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“Ask a Priest: How Can I Overcome a Habit of Lying?”
Q: I am fighting an ongoing battle with a habitual sin: lying. Since I can remember, I have lied about even the littlest things: to make myself seem more interesting, to engage in conversation … most of the time I do not even know why I do so. I am not sure what to do about it anymore, and I need some spiritual direction. I have recently become very serious about walking the narrow path to Christ through my newfound Catholic faith. But, my habit of lying is getting in the way. I know that it separates me from God, even when it is venial, yet I often feel the need to run to the confessional after I do so. For instance, today, I called out of work and lied to my boss telling her I was ill, just so I could stay home and get things done around the house. I knew it was wrong, but I did it anyway, because I did not want to suffer. Please, how can I overcome this? Where do I start? A.
Answered by Fr. Edward McIlmail, LC
A: It is good to hear that you want to walk the path toward Christ. He is ultimately the only one who can give you happiness; he is the one worth living for.
From what you describe, it sounds as if you are wrestling with the root sin of vanity.
We all have a root sin – be it pride, vanity or sensuality. Most of us wrestle with all three sins, but there is usually one that predominates.
Vanity is basically when we care more about winning the approval of others rather than doing God’s will. Vanity arises from insecurity. We worry whether people will like us, what they think of us, whether they think we are “cool.”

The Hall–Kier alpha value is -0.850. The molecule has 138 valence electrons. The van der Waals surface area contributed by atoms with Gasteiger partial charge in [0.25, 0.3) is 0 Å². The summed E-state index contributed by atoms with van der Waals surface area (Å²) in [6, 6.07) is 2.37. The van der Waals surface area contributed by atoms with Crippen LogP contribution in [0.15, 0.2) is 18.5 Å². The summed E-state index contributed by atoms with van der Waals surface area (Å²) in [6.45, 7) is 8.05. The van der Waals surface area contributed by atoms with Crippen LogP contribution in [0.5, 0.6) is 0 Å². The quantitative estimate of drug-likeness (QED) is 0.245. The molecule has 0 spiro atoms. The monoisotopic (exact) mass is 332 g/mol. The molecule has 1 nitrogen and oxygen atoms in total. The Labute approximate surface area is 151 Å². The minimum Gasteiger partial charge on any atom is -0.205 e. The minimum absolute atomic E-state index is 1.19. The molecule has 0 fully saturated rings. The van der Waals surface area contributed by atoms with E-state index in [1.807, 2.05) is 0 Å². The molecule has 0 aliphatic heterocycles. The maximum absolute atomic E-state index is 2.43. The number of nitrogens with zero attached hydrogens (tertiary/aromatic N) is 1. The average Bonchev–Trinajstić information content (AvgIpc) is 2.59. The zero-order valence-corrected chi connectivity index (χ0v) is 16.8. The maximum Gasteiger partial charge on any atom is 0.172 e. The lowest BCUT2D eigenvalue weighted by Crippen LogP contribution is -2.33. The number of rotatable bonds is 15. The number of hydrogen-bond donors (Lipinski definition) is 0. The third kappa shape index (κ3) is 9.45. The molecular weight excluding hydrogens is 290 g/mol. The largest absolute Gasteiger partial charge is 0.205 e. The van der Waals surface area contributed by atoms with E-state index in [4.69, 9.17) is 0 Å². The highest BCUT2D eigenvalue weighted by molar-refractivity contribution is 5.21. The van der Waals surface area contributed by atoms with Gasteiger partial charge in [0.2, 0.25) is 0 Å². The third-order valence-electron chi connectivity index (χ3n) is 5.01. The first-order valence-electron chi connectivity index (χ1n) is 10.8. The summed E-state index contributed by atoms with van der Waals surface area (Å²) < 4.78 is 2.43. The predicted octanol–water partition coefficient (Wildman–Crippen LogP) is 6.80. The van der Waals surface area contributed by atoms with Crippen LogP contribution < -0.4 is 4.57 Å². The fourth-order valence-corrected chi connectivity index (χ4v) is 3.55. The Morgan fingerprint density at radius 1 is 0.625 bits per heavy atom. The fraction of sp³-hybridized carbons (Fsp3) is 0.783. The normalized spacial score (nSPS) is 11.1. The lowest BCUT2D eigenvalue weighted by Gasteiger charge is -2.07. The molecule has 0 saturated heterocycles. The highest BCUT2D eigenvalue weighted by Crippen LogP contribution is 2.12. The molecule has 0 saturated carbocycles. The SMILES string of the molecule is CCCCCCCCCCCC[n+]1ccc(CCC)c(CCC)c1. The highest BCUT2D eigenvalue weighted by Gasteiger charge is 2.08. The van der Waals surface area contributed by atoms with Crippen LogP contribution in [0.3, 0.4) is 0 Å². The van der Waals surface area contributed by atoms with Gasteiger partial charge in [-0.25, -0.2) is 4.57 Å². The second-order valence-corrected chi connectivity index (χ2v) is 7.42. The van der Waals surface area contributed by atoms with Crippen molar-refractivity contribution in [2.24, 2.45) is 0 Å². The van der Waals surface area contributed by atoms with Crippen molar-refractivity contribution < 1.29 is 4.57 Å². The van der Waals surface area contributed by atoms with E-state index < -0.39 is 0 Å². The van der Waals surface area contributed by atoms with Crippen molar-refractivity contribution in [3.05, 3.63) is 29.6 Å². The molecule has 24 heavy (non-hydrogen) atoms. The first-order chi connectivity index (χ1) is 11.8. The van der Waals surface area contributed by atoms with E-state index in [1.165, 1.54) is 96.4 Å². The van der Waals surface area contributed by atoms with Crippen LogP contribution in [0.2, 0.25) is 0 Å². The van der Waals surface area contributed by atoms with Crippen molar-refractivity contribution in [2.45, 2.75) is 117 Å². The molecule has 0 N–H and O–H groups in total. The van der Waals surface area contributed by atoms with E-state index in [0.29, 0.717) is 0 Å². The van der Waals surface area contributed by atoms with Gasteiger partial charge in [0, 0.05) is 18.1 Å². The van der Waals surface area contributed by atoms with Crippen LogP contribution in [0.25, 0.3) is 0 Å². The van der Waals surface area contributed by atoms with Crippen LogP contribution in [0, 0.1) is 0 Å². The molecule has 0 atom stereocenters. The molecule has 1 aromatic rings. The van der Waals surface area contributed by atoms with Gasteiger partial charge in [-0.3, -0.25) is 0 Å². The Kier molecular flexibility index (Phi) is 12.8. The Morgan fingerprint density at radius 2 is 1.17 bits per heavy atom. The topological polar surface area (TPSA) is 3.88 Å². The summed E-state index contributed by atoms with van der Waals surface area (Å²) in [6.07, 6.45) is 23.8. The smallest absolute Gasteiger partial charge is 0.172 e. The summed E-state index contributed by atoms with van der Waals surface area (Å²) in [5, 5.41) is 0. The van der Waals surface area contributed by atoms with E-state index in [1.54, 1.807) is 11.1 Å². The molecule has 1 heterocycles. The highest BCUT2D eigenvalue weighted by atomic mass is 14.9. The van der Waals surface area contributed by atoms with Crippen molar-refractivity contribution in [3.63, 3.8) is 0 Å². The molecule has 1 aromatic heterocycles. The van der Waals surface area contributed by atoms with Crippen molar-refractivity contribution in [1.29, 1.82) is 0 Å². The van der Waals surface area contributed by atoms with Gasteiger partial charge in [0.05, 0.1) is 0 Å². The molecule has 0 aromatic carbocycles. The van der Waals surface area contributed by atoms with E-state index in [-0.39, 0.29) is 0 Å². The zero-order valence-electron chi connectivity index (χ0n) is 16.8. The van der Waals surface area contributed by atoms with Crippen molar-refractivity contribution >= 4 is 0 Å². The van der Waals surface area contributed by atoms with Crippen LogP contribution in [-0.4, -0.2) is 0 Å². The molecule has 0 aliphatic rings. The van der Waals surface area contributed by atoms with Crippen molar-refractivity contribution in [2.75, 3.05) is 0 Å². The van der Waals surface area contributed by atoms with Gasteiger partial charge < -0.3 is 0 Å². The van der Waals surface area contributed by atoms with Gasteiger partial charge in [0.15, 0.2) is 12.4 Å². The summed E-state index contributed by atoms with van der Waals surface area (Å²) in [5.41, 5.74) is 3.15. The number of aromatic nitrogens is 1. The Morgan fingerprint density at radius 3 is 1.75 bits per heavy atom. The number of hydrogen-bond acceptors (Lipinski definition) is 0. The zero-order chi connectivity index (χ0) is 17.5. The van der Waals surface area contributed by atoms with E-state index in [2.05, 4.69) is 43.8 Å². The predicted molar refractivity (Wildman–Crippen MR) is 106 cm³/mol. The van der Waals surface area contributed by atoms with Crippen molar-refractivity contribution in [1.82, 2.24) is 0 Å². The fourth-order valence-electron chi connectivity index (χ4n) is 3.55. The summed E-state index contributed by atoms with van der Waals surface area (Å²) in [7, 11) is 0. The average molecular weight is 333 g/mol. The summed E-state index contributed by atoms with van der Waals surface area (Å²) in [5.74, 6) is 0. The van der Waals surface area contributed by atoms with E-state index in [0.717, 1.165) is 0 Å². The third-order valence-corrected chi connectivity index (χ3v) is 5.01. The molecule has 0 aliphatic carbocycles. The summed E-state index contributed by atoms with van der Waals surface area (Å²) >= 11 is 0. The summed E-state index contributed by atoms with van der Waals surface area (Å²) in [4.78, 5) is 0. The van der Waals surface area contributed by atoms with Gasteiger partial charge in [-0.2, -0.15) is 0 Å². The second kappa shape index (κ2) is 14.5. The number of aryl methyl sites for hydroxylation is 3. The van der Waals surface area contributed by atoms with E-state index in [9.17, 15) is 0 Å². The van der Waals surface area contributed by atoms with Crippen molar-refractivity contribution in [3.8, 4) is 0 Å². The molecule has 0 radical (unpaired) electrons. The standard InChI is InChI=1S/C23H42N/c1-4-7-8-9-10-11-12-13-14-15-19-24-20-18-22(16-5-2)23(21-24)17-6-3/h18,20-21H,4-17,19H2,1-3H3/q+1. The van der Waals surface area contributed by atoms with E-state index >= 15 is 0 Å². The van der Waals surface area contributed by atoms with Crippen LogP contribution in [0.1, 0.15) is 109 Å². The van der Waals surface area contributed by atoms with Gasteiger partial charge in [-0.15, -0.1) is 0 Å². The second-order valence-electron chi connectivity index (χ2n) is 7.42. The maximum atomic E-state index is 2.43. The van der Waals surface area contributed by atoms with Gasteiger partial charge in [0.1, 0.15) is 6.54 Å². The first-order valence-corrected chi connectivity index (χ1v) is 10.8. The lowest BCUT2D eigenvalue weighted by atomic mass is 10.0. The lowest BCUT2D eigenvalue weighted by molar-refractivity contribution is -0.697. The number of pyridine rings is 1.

We can end up living on the surface, overly concerned about our appearance, willing to lie to make ourselves look good.
The result is that, deep down, we know that we aren’t being authentic. This feeds the problem, because we end up fearing that nobody would love us if they knew the “real me.” This feeds the insecurity, which in turn feeds the vanity. A vicious cycle.
You might consider four steps to vanquish vanity:
1) Work on purity of intention. That is, try to purify your motives; do the right thing because it pleases God, not because you win get an immediate reward. One way to do that is to treat everyone well, no matter how they respond or no matter how unappealing they are at a human level.
2) A corollary: Learn to see Christ in others, and then love Christ in others. “I was hungry and you gave me food, I was thirsty and you gave me drink” (Matthew 25:35). This is a powerful way to walk the path of Christ, because real love for him translates into love for neighbor.
3) Learn to admit mistakes quickly and humbly. This might be difficult at first, but you will sleep better, knowing that you deal honestly with people. Honesty also will endear you to people — they will love you more, not less, for your humility.
4) Make time for prayer and the sacraments. It would be helpful to make confession a regular part of life. If you can find a good regular confessor, all the better.
There is a deeper step that you want to consider, too. And that is to face the reason for your insecurity.
Here you want to remind yourself that your core identity is that you are a beloved daughter of God. So much loved are you that Jesus was willing to die on a cross for you. That kind of love should satisfy your deepest cravings.
Perhaps spending some time in front of the Blessed Sacrament would help. Being in the presence of Our Lord will help you understand his closeness to you, at all levels.
(For more reading see my article and my colleague Father Bartunek’s article. For a book suggestion, Navigating the Interior Life by Dan Burke would be helpful.)
I hope some of this helps.
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